Road Safety Concern

TWRAT calls for urgent action on Brooks road intersection

One of Two Wells’ major intersections is “a serious accident waiting to happen” due to poor signage and visibility, according to the Two Wells Regional Action Team.

In a letter to District Council of Mallala, TWRAT highlighted its concerns about the intersection of Brooks Road and Port Wakefield road (Highway One).

In the letter dated May 14 TWRAT stated: “This year there have been two significant accidents and a couple of minor ones.

“Signage at the intersection is not clear for drivers who are not familiar with the area and there is not a give way sign or stop sign.

“The sign directing traffic to Adelaide is placed on one of (the) small islands and actually blocks the view of north-bound traffic to many of the vehicles exiting Brooks Road.

“With oncoming traffic legally travelling at 110km/h there is no chance for correction if a driver exiting Brooks Road makes an error. We support a reassessment of the situation at this intersection in the hope that there will not be a fatality as a result of the poor signage.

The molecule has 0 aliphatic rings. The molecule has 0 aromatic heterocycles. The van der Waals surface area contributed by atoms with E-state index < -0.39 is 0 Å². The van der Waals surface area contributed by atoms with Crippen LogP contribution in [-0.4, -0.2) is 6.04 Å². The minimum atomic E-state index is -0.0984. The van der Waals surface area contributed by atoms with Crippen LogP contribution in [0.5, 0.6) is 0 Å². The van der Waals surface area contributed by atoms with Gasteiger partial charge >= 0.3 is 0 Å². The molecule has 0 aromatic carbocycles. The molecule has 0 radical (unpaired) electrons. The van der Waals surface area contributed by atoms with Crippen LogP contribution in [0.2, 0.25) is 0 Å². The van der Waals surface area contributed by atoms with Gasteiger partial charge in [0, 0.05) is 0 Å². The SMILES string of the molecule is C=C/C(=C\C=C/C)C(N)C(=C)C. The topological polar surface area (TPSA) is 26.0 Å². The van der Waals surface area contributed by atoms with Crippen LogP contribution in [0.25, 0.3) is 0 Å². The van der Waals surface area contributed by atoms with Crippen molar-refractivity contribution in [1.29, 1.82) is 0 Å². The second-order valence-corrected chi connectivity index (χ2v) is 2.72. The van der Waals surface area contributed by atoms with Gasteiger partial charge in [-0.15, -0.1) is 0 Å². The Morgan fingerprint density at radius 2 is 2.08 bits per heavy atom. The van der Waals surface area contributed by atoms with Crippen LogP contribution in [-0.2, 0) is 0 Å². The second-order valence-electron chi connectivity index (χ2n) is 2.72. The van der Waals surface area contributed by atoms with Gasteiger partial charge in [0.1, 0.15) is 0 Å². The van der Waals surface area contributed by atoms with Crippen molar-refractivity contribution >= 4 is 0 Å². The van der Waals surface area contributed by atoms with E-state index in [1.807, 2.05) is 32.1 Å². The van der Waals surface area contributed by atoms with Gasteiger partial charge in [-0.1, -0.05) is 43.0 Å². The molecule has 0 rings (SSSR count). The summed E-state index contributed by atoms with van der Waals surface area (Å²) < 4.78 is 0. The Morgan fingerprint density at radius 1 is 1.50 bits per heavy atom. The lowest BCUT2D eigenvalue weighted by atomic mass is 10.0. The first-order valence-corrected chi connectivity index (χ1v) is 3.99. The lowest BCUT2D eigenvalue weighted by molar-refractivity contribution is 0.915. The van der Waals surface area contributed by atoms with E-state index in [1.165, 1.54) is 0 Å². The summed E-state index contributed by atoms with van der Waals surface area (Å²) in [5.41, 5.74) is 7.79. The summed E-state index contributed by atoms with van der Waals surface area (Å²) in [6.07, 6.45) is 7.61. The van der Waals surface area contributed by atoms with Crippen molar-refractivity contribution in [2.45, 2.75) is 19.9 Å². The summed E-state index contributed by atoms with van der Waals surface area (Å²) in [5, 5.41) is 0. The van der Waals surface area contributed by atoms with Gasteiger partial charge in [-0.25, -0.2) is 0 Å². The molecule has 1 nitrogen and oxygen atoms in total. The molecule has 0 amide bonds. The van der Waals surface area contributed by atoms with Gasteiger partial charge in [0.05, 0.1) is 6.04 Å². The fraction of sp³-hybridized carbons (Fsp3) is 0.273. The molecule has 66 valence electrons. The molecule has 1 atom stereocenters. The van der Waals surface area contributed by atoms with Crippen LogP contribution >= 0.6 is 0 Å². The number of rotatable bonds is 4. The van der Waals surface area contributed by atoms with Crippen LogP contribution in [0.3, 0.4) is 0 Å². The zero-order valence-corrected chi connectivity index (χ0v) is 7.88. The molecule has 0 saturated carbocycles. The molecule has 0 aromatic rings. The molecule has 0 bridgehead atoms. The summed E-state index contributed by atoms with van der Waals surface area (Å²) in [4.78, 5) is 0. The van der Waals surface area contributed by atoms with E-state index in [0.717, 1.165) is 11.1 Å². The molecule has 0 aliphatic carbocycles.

“We consider this to be a serious matter requiring urgent action, especially with the rapidly increasing population of the Two Wells area.”

Since this letter was written, another accident has occurred at the intersection, with a four-wheel drive vehicle rolling and ending up in the creek on the side of the highway.

Two Wells resident and TWRAT member, Bev Smith-Trim, lives adjacent to the intersection and is particularly concerned.

“There needs to be at least a give way sign there, if not a stop sign,” Bev said.

“I honestly think where roads come onto the highway, there should be a compulsory stop sign. Some people get confused as to where the actual roads are.

“The highway is just so busy these days. We want to stir things up before there’s a death.”

DCM chief executive officer, Charles Mansueto, said council had referred the matter to the Department of Planning, Transport and Infrastructure (DPTI) and had not received any correspondence with regard to the issue from DPTI at time of print.

“We did some pruning of the trees to make the signs more visible but the actual signage there and its position is a DPTI responsibility,” Mr Mansueto said.

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